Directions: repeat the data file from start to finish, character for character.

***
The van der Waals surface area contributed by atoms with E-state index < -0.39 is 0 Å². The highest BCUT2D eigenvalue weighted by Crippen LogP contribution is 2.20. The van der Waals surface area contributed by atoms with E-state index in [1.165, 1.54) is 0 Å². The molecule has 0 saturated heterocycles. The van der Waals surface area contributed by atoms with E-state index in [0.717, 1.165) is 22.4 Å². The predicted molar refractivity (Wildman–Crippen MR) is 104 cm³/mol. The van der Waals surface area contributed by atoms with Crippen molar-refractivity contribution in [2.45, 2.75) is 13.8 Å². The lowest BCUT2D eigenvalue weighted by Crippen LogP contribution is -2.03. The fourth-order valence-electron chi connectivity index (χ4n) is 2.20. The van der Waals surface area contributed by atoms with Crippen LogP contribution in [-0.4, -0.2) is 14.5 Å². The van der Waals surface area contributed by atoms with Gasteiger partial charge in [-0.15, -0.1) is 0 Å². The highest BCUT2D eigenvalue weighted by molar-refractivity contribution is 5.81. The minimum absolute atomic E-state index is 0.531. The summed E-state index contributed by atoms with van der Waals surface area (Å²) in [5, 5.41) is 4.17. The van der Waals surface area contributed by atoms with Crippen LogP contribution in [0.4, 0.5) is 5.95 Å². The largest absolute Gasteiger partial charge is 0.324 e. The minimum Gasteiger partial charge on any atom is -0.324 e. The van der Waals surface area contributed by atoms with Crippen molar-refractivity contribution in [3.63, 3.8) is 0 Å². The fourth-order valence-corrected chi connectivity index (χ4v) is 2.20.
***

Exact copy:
The van der Waals surface area contributed by atoms with E-state index < -0.39 is 0 Å². The highest BCUT2D eigenvalue weighted by Crippen LogP contribution is 2.20. The van der Waals surface area contributed by atoms with E-state index in [1.165, 1.54) is 0 Å². The molecule has 0 saturated heterocycles. The van der Waals surface area contributed by atoms with E-state index in [0.717, 1.165) is 22.4 Å². The predicted molar refractivity (Wildman–Crippen MR) is 104 cm³/mol. The van der Waals surface area contributed by atoms with Crippen molar-refractivity contribution in [2.45, 2.75) is 13.8 Å². The lowest BCUT2D eigenvalue weighted by Crippen LogP contribution is -2.03. The fourth-order valence-electron chi connectivity index (χ4n) is 2.20. The van der Waals surface area contributed by atoms with Crippen LogP contribution in [-0.4, -0.2) is 14.5 Å². The van der Waals surface area contributed by atoms with Gasteiger partial charge in [-0.15, -0.1) is 0 Å². The highest BCUT2D eigenvalue weighted by molar-refractivity contribution is 5.81. The minimum absolute atomic E-state index is 0.531. The summed E-state index contributed by atoms with van der Waals surface area (Å²) in [5, 5.41) is 4.17. The van der Waals surface area contributed by atoms with Crippen LogP contribution in [0.4, 0.5) is 5.95 Å². The largest absolute Gasteiger partial charge is 0.324 e. The minimum Gasteiger partial charge on any atom is -0.324 e. The van der Waals surface area contributed by atoms with Crippen molar-refractivity contribution in [3.63, 3.8) is 0 Å². The fourth-order valence-corrected chi connectivity index (χ4v) is 2.20.